Map of the Carpathian-Pannonian region after [35, 36]. 1: Pre-Cenozoic basement, 2: Neogene–Quaternary sediments, 3: Neogene calc-alkaline volcanic rocks on the surface, 4: Pieniny Klippen Belt, 5: Alp–Carpathian Flysch Belt, 6: Neogene–Quaternary alkaline basaltic volcanic fields on the surface, 7: Alp–Carpathian Molasse Belt. Sample locations. A: Putikov Vŕšok, B: Šurice (Sőreg), C: Lucaret-Sanoviţa (Lukácskő-Sziklás), D: Racoş (Alsórákos). The map insert on the upper right corner shows the position of the Carpathian-Pannonian region within Europe.

3.2 Analytical methods

Whole-rock compositions were analyzed at Acme Labs (Vancouver, Canada). Major and minor elements were analyzed by ICP-ES, trace elements by ICP-MS. Petrographic descriptions were done with a Nikon YS2-T polarizing microscope using NIS-Elements Br software and an AMRAY 1830 I/T6 scanning electron microscope at the Department of Petrology and Geochemistry, Eötvös Loránd University (Budapest, Hungary). The polished and carbon-coated thin sections were analyzed with a CAMECA SX100 EMPA, equipped with one energy-dispersive and four wavelength-dispersive spectrometers at the Department of Lithospheric Research, University of Vienna (Austria). An accelerating potential of 15 kV and a beam current of 20 nA were used with at least 20 s counting time on peak position and 1 μm beam diameter. PAP correction procedure was applied on raw data. Analyses were done against natural and synthetic mineral standards: olivine (Mg), corundum (Al), quartz (Si), apatite (P), wollastonite (Ca), rutile (Ti), Mg-chromite (Cr), spessartine (Mn), almandine (Fe), Ni-oxide (Ni).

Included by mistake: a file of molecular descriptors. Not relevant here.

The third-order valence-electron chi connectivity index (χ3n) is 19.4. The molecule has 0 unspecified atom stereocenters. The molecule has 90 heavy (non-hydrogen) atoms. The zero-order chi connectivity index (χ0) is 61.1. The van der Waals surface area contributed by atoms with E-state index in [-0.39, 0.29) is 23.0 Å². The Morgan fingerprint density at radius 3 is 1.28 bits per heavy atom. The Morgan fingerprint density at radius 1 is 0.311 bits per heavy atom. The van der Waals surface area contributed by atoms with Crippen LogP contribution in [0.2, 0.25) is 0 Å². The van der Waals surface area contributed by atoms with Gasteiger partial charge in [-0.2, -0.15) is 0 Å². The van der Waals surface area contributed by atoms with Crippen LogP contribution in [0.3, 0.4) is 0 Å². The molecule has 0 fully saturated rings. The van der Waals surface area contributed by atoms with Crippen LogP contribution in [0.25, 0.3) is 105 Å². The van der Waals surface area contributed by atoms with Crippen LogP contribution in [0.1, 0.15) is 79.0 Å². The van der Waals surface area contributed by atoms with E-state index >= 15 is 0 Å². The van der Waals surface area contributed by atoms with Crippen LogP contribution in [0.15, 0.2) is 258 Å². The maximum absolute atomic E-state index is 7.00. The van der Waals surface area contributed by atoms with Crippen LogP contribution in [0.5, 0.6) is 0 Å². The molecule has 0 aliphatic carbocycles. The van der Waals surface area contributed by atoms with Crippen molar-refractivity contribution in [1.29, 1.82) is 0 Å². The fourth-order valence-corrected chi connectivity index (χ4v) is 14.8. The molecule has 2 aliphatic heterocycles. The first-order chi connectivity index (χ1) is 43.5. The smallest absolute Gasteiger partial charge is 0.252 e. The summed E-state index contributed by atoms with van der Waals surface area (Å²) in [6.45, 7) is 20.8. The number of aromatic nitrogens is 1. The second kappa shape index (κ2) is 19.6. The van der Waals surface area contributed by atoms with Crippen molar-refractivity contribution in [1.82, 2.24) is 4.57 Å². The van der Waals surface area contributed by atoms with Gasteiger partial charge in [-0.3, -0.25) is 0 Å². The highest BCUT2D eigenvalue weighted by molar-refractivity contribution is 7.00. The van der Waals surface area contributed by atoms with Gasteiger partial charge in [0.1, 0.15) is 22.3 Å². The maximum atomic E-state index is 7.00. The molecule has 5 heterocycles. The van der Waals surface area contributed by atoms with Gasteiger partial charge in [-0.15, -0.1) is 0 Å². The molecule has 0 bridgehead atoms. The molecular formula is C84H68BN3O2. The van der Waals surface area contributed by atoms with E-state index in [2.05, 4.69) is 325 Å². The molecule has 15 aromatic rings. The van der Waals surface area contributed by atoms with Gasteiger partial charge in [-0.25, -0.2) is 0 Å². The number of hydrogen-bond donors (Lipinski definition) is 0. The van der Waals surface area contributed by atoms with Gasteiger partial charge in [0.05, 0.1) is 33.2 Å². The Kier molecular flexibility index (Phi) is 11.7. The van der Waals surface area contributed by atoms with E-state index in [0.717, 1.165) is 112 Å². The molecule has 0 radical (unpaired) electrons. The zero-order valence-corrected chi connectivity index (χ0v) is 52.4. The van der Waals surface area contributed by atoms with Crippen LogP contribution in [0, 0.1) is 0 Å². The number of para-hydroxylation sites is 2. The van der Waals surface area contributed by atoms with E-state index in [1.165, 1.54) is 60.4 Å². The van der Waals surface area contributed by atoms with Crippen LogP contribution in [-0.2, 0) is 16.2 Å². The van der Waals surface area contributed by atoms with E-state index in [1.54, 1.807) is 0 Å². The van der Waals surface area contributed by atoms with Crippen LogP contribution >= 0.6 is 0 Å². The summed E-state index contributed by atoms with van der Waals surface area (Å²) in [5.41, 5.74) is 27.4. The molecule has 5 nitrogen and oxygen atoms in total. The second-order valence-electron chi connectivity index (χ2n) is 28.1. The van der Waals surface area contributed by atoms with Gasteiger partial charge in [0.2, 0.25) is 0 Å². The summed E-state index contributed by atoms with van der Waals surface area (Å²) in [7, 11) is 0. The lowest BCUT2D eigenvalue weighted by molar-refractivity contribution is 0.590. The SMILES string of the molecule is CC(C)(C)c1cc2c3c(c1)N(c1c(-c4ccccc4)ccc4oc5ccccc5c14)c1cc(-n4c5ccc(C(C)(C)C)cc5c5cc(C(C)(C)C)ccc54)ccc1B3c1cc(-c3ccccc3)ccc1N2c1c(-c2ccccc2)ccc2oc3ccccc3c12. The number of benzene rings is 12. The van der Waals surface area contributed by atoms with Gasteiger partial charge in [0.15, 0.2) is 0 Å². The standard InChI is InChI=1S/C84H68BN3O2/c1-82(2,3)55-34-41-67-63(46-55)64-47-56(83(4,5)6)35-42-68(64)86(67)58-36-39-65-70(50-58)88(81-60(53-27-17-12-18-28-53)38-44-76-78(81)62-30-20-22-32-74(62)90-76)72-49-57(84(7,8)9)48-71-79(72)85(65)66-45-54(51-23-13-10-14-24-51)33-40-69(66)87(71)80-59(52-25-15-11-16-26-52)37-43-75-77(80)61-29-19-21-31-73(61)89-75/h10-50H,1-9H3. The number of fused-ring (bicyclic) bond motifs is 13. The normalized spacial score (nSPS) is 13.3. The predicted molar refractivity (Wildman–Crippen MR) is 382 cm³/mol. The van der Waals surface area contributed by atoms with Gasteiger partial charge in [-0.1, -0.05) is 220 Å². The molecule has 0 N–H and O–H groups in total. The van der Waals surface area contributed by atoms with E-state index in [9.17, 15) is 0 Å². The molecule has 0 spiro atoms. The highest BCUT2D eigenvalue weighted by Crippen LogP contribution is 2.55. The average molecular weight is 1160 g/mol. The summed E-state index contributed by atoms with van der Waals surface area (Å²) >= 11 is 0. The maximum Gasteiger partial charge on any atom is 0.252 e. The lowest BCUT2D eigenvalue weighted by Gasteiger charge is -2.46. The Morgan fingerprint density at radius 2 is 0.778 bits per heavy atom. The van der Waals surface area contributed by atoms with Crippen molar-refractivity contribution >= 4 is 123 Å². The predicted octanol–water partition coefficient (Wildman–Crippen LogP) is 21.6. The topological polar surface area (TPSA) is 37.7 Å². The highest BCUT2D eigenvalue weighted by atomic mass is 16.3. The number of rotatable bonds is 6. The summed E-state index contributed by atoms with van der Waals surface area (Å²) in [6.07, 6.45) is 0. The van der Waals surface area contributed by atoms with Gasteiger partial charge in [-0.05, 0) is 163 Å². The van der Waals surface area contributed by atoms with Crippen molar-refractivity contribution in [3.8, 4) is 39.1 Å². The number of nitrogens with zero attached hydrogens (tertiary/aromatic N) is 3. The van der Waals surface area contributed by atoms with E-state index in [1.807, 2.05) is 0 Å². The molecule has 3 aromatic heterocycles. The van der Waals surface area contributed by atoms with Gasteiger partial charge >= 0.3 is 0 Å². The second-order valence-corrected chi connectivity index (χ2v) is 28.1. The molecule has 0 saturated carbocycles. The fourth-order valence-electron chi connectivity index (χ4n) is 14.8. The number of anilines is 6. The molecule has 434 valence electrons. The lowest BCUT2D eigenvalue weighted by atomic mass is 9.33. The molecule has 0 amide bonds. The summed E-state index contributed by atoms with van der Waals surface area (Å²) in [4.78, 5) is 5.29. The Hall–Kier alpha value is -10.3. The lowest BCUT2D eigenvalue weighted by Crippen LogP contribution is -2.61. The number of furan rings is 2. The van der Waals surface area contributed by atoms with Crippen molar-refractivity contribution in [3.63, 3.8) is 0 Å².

3.3 The investigated alkaline basalts

3.3.1 Samples

BRE: a massive basanitic lava rock sample (Figures 5 and 6) from the Putikov Vŕšok volcano, Štiavnica (Selmec) Volcanic Field. The small scoria cone and related lava flow is the youngest alkaline basaltic volcano in the Carpathian-Pannonian Region with its age of 102 ± 11 ka [51]. Sample data were taken from [22, 23].

Figure 5.

Photomicrographs of the investigated samples. BRE: Olivine phyric intergranular basanite (xpl), RAC2: Olivine phyric, intersertal and moderately vesicular trachybasalt (xpl), SAN: Olivine and clinopyroxene phyric, intergranular trachybasalt (ppl), SOR: Olivine and clinopyroxene phyric, intersertal basanite (ppl). Abbreviations: Ol – Olivine, cpx – Clinopyroxene, pl. – Plagioclase, v - vesicle.

Figure 6.

A: Nomenclature of the investigated alkaline basalts (s.l.). B: They have a high or moderate Mg# (BRE: 67.9, RAC2: 69.46, SOR: 70.54, SAN: 63.9). Mg# = Mg/(Mg + Fe2+) × 100. By calculations of Mg# a Fe2O3/FeO ratio of 0.15 has been applied.